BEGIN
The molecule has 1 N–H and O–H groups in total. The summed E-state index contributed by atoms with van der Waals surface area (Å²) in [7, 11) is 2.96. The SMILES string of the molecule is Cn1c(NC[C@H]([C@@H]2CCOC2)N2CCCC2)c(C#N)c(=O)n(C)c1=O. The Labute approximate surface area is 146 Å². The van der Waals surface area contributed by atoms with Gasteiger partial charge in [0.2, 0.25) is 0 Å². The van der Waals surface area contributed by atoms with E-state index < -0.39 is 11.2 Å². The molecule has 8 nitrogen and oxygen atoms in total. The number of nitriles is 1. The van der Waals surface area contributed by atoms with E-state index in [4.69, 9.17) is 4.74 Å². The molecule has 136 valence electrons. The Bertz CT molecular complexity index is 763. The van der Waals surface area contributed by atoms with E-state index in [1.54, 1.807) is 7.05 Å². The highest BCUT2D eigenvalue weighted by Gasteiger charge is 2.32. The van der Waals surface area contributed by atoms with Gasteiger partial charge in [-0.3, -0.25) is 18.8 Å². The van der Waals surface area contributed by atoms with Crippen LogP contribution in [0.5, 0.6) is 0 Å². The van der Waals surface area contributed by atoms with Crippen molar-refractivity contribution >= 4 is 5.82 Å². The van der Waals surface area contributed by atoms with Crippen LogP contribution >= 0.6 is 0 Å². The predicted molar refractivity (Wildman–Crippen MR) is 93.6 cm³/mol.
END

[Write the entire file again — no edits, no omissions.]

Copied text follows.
The molecule has 1 N–H and O–H groups in total. The summed E-state index contributed by atoms with van der Waals surface area (Å²) in [7, 11) is 2.96. The SMILES string of the molecule is Cn1c(NC[C@H]([C@@H]2CCOC2)N2CCCC2)c(C#N)c(=O)n(C)c1=O. The Labute approximate surface area is 146 Å². The van der Waals surface area contributed by atoms with Gasteiger partial charge in [0.2, 0.25) is 0 Å². The van der Waals surface area contributed by atoms with E-state index < -0.39 is 11.2 Å². The molecule has 8 nitrogen and oxygen atoms in total. The number of nitriles is 1. The van der Waals surface area contributed by atoms with E-state index in [4.69, 9.17) is 4.74 Å². The molecule has 136 valence electrons. The Bertz CT molecular complexity index is 763. The van der Waals surface area contributed by atoms with E-state index in [1.54, 1.807) is 7.05 Å². The highest BCUT2D eigenvalue weighted by Gasteiger charge is 2.32. The van der Waals surface area contributed by atoms with Gasteiger partial charge in [-0.3, -0.25) is 18.8 Å². The van der Waals surface area contributed by atoms with Crippen LogP contribution in [0.5, 0.6) is 0 Å². The van der Waals surface area contributed by atoms with Crippen molar-refractivity contribution >= 4 is 5.82 Å². The van der Waals surface area contributed by atoms with Crippen LogP contribution >= 0.6 is 0 Å². The predicted molar refractivity (Wildman–Crippen MR) is 93.6 cm³/mol.